We have heard a lot about proceedings at Carmarthenshire County Council by Y Cneifiwr and Caebrwyn and how senior officers and the ruling administration use them quite effectively to limit what can be discussed. A council's constitution is full of such 'blocking devices,' as I found out at a full meeting on Wrecsam Council last Monday night.
I had submitted a motion to the Full Council nearly two weeks before calling for a certain Standing Order of the Council to be changed, suspended or deleted, this would have allowed broadcasting and transmitting in council meetings or in particular an effort to legalise the use of Twitter. Both myself and several journalists had fallen foul of this particular Standing Order by tweeting from council meetings and had led to the new look Daily Post mounting an openness and transparency campaign It was therefore all very timely to bring a motion to help that campaign along.
All was hunky dory up to the night of the meeting when an amendment to our motion was presented...no name or party had signed the motion and no one seemed to know who had written it (including members of the ruling coalition!). The amendment although a step in the right direction was a little more than a 'fudge' but at least it promised a report to the May AGM...I think they said May 2013! I subsequently moved the motion followed by a short speech outlining how silly a prohibition on social media was in this day and age.
Once the motion had been moved and seconded up popped Labour Councillor Malcolm King the Lead Member for Corporate Governance who apparently was the owner of the amendment. Instead of proposing his amendment Councillor King, went on to call on the council's legal officer to comment on the motion. What happened next was that my motion was ruled out because it contravened another Standing Order.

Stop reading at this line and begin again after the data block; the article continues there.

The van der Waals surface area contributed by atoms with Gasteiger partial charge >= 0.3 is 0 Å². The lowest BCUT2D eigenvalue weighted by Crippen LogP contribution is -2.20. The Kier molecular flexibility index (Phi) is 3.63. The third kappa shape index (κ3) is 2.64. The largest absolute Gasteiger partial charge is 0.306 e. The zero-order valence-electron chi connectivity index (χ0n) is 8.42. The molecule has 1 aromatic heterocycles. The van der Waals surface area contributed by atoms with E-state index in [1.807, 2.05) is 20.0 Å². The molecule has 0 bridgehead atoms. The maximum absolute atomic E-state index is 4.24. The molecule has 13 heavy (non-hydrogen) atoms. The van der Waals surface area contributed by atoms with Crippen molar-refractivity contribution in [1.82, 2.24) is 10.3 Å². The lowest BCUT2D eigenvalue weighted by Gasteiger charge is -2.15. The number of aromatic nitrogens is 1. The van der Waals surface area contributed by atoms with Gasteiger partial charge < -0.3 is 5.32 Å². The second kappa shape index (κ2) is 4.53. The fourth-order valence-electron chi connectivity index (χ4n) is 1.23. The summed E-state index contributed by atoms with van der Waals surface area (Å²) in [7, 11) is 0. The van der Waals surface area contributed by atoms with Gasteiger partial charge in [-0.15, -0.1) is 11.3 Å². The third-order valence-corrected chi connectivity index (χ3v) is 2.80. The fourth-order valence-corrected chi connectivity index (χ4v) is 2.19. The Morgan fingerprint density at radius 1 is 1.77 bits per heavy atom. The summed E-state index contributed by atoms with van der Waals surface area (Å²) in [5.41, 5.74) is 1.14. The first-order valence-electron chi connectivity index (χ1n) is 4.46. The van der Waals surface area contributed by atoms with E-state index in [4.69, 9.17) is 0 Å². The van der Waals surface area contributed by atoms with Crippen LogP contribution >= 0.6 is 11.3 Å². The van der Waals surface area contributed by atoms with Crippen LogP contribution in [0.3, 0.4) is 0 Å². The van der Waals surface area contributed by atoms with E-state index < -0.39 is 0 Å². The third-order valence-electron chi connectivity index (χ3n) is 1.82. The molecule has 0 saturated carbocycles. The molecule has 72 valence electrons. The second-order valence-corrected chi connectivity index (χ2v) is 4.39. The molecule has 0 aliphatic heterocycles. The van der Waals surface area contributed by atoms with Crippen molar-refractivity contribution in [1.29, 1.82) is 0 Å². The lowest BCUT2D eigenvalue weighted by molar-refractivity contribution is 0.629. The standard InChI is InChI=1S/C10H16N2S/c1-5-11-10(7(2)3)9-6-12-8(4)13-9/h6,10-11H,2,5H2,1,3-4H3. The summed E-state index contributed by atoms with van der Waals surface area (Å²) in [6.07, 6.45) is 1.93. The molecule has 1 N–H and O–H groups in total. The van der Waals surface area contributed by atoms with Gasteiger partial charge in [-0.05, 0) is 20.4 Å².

This Standing Order said that any motion to change or delete a Standing Order moved by anyone other than the Executive or a Committee could not be considered at the meeting in which it was moved; so my motion would have to have been heard in the next Full Council. But no, none of that; Councillor King moved his amendment, seconded by the Council Leader Neil Rogers (obviously taking my motion rather seriously!).
A number of speakers (from the administration and the Lib Dems) then spoke against my motion, before I was invited to sum up. Knowing which way the wind was blowing and that a step in the right direction was better than nothing I withdrew my motion under protest and agreed to support the amendment which was passed unanimously.
Since the meeting I have had time to reflect on what went on (it was quite surreal at the time) and have asked myself two questions, one, why was I not told in the nearly two weeks between submission and debate that the motion was not correct or acceptable. Secondly, how can one accept an amendment to a motion which does not comply with Standing Orders? And further how can a vote be allowed, surely what went on is wrong in law!
I don't know the answers to the questions at the moment, I will have to await my meeting with the Chief Executive.